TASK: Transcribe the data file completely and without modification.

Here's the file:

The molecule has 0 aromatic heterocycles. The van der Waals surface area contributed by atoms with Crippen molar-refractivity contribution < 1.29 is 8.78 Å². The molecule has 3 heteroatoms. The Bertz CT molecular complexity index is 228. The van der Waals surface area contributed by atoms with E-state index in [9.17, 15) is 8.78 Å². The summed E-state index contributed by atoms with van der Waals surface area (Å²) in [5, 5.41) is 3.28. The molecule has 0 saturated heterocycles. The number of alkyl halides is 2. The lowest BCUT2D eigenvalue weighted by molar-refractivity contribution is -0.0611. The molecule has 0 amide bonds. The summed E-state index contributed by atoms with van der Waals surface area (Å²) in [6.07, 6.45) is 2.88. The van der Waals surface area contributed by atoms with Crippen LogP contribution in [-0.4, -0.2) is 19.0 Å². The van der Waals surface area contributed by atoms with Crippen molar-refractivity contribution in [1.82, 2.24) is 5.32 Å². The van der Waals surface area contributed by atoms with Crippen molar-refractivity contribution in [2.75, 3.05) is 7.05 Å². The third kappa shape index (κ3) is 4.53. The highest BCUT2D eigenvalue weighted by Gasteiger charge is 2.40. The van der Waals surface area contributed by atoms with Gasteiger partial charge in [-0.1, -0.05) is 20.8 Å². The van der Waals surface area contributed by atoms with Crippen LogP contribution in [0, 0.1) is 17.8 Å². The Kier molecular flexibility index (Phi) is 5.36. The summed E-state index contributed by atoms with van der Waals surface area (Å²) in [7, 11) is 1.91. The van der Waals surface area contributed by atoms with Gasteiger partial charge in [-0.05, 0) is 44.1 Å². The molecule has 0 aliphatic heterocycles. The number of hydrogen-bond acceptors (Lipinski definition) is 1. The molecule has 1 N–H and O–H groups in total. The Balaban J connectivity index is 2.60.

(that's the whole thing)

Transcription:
The molecule has 0 aromatic heterocycles. The van der Waals surface area contributed by atoms with Crippen molar-refractivity contribution < 1.29 is 8.78 Å². The molecule has 3 heteroatoms. The Bertz CT molecular complexity index is 228. The van der Waals surface area contributed by atoms with E-state index in [9.17, 15) is 8.78 Å². The summed E-state index contributed by atoms with van der Waals surface area (Å²) in [5, 5.41) is 3.28. The molecule has 0 saturated heterocycles. The number of alkyl halides is 2. The lowest BCUT2D eigenvalue weighted by molar-refractivity contribution is -0.0611. The molecule has 0 amide bonds. The summed E-state index contributed by atoms with van der Waals surface area (Å²) in [6.07, 6.45) is 2.88. The van der Waals surface area contributed by atoms with Crippen LogP contribution in [-0.4, -0.2) is 19.0 Å². The van der Waals surface area contributed by atoms with Crippen molar-refractivity contribution in [1.82, 2.24) is 5.32 Å². The van der Waals surface area contributed by atoms with Crippen molar-refractivity contribution in [2.75, 3.05) is 7.05 Å². The third kappa shape index (κ3) is 4.53. The highest BCUT2D eigenvalue weighted by Gasteiger charge is 2.40. The van der Waals surface area contributed by atoms with Gasteiger partial charge in [-0.1, -0.05) is 20.8 Å². The van der Waals surface area contributed by atoms with Crippen LogP contribution in [0, 0.1) is 17.8 Å². The Kier molecular flexibility index (Phi) is 5.36. The summed E-state index contributed by atoms with van der Waals surface area (Å²) in [7, 11) is 1.91. The van der Waals surface area contributed by atoms with Gasteiger partial charge in [-0.05, 0) is 44.1 Å². The molecule has 0 aliphatic heterocycles. The number of hydrogen-bond acceptors (Lipinski definition) is 1. The molecule has 1 N–H and O–H groups in total. The Balaban J connectivity index is 2.60.